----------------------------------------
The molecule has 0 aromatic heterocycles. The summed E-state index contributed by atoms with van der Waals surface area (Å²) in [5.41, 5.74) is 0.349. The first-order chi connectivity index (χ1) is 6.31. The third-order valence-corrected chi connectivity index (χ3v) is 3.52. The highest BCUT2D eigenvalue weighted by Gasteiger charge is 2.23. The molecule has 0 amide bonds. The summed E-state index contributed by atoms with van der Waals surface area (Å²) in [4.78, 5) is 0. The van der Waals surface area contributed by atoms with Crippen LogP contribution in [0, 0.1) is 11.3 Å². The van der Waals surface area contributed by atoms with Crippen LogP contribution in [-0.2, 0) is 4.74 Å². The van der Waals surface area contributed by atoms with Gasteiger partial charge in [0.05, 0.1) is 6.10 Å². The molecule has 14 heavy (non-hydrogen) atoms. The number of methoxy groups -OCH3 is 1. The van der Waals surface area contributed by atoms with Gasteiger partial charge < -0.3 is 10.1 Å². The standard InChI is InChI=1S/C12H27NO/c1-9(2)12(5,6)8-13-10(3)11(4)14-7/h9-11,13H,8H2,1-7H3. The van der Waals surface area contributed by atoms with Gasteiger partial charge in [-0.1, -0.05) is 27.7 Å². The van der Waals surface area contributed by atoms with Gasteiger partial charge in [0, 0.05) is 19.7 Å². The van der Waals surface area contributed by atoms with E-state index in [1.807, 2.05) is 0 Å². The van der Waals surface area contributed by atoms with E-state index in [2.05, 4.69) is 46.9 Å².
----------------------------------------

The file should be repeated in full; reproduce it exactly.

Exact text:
The molecule has 0 aromatic heterocycles. The summed E-state index contributed by atoms with van der Waals surface area (Å²) in [5.41, 5.74) is 0.349. The first-order chi connectivity index (χ1) is 6.31. The third-order valence-corrected chi connectivity index (χ3v) is 3.52. The highest BCUT2D eigenvalue weighted by Gasteiger charge is 2.23. The molecule has 0 amide bonds. The summed E-state index contributed by atoms with van der Waals surface area (Å²) in [4.78, 5) is 0. The van der Waals surface area contributed by atoms with Crippen LogP contribution in [0, 0.1) is 11.3 Å². The van der Waals surface area contributed by atoms with Crippen LogP contribution in [-0.2, 0) is 4.74 Å². The van der Waals surface area contributed by atoms with Gasteiger partial charge in [0.05, 0.1) is 6.10 Å². The molecule has 14 heavy (non-hydrogen) atoms. The number of methoxy groups -OCH3 is 1. The van der Waals surface area contributed by atoms with Gasteiger partial charge < -0.3 is 10.1 Å². The standard InChI is InChI=1S/C12H27NO/c1-9(2)12(5,6)8-13-10(3)11(4)14-7/h9-11,13H,8H2,1-7H3. The van der Waals surface area contributed by atoms with Gasteiger partial charge in [-0.1, -0.05) is 27.7 Å². The van der Waals surface area contributed by atoms with Gasteiger partial charge in [0, 0.05) is 19.7 Å². The van der Waals surface area contributed by atoms with E-state index in [1.807, 2.05) is 0 Å². The van der Waals surface area contributed by atoms with E-state index in [2.05, 4.69) is 46.9 Å².